Successful Start to Summer Schooling
Summer school is fully underway, hooray! I’ve made my notes to just leave June alone next year, and plan on a July start of more structured learning. That way I don’t feel “late” or “behind.”
We’ve been using the weekly checklists I made for the kids since early June and earlier this month started working away at our summer curriculum plans. I purposefully didn’t plan a lot of formal schoolwork, but tried leaving us open for relaxed learning. As a die-hard planner I wondered if this would work or if learning wouldn’t happen if I didn’t have it all written in my lists. The good news is we’ve learned a lot without me planning and directing everything! (Shocker, I know.)
Two new-to-us insects from nature found us this week:
My father-in-law brought this magnificent luna moth specimen to us. He shared a lot of information with us, and I later found this YouTube video of the luna moth life cycle that has wonderful footage of the moth and equally wonderful explanations of all the things that make it so interesting! We realized how lucky we were to see one, since they are nocturnal and adults only live one week. By the way, the adult luna moth doesn’t eat–at all. It comes out of the cocoon just to reproduce and die.
Another day I was mowing and noticed these wart-like growths on some maple leaves. I envisioned a crawly little insect or worm hatching out, so we put a few leaves in the bug catcher for observation…nothing happened. After a Google search I discovered they were galls formed by a mite that overwinters in the bark of the tree. The leaf produces the little pouch-like galls that surround the mite, which continues to live, feed, and breed within the gall. Luckily it isn’t likely to damage the trees. Insects are fascinating!
We attended a Mad Science presentation sponsored by our library called “Dig Into Science: Journey to the Center of the Earth.” It was an interactive, action-packed hour where we all learned a little something.
We have been completely entranced by the Chronicles of Narnia. I’m reading the books aloud (starting with The Magician’s Nephew) and after we finish each one we’re listening to the radio dramatization from Focus on the Family (which is superb, by the way). I really wanted to read the series, but was a bit worried after all of us disliked The Hobbit. I wondered if we were fantasy-challenged but we all love this story.
Educational Television Viewing
My daughter has always enjoyed the “Dear America” books, and we stumbled across Dear America videos on Netflix. There are 12 half-hour episodes: nine are historical fiction stories from American history, three are the “Royal Diaries” versions that tell of a famous princess. I highly recommend them! They’re perfect for relaxed summer learning and have led to great discussions and role-playing the characters and time periods in their free time.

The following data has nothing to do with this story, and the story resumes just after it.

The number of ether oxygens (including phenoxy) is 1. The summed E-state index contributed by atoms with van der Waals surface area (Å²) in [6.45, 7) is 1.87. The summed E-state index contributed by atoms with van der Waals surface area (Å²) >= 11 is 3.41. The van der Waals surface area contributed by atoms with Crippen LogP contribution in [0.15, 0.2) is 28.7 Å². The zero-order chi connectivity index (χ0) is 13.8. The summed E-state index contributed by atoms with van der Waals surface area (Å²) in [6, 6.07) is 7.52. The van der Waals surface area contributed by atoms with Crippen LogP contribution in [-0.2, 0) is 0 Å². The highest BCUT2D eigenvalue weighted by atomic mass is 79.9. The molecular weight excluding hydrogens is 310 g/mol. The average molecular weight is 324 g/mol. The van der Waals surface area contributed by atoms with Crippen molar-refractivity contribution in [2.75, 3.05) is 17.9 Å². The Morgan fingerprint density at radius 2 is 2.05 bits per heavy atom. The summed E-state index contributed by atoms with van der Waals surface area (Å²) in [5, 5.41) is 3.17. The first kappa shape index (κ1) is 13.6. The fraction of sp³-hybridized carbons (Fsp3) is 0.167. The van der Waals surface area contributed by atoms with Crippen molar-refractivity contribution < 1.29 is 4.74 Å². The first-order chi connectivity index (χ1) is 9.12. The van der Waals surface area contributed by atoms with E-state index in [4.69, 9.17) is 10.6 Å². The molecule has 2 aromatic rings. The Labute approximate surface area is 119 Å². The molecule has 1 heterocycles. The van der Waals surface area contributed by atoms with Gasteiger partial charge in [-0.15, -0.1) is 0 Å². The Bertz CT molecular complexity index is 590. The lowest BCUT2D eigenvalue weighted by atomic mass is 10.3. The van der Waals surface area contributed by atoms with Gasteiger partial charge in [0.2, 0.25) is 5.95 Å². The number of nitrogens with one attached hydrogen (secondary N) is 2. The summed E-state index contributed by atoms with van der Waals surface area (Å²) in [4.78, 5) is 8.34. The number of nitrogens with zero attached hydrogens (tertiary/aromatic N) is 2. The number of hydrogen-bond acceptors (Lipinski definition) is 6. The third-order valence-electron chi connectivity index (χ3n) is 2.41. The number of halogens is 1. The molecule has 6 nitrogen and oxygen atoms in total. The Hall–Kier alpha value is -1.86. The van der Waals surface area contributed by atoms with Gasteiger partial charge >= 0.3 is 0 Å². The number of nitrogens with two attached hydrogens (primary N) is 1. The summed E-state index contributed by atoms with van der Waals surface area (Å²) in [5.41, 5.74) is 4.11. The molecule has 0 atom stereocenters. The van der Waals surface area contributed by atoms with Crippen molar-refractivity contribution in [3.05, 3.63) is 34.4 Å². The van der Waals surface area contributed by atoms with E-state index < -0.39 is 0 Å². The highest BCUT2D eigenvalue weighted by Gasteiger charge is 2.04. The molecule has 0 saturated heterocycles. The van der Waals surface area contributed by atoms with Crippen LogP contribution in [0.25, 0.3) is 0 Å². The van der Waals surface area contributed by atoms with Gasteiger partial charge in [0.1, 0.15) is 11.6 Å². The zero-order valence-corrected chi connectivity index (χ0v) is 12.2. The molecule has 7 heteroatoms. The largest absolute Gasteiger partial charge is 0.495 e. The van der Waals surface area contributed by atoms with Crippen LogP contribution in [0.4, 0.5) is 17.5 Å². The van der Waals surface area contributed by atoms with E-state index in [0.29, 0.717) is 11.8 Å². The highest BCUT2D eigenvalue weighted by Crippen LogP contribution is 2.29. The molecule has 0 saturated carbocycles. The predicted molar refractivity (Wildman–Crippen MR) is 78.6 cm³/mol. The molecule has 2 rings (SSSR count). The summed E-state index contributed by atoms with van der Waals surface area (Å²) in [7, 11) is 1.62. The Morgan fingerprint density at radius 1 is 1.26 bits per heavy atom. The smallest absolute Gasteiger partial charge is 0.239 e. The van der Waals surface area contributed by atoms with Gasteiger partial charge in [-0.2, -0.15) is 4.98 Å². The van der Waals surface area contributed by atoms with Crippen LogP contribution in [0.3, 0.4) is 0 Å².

And a side note: I’ve talked about learning to loosen up on my themes and let go of my constant attempts to keep topics neatly grouped together. The old me would have written down this great resource and tried to use each video at its appropriate time in our history studies. The I’m-still-learning-to-let-go me not only let my children go ahead and watch Cleopatra (even though we’ll be studying her next school year) but I didn’t even require they watch the videos in order chronologically. How’s that for progress?
We are enjoying our new favorite science show, Mythbusters (many episodes also available on Netflix). My son loves the show and it really inspires him to experiment. For instance, on one show they were testing vehicles in tornado-force winds. The rest of the afternoon my son built Lego vehicles and tested them in wind. We played around with fans and a blow dryer to get the strongest wind. (And when I heard the leaf blower of the lawn company working down the street the crazy homeschool mom in me was tempted to ask to borrow it.)
My favorite part of the show is how they model that everything doesn’t always work perfectly on your first try–often something fails and you have to try and try again!
I shared our wire sculpting based on the book Norman the Doorman. Trying out a completely new art medium was great fun for all of us.
I have another homeschool experiment–if less planning can still mean a lot of learning, will this work in the area of art, too? Our art supplies are conveniently located in a big hutch near our kitchen, but neither of my children tends to get them out unless I’m directing a specific art project. I tried a little experiment one hot afternoon and got out the watercolor paints, telling them to paint whatever they wanted.
It worked wonderfully! This isn’t to say that I don’t want to do art projects with instructions for learning skills, but I think I’ve overlooked the importance of also giving them time to just create on their own.
And All The Other Things That Summer Brings!
We hiked to a waterfall in Acadia National Park, walking on the historic carriage roads part of the way. Our summer goal is 10 new adventures, meaning a hike or visit to a lighthouse we’ve not seen before. This is number three checked off! I feel good about that progress. And speaking of progress, we’re beginning to see some produce from our gardens. Not enough to make jam or anything, but some raspberries made a delicious snack!
Have you been working on summer goals, either educational or just for fun?
Thank you to the wonderful hostesses with wrap-up link-ups. Be sure to join the fun and see what other homeschoolers are up to!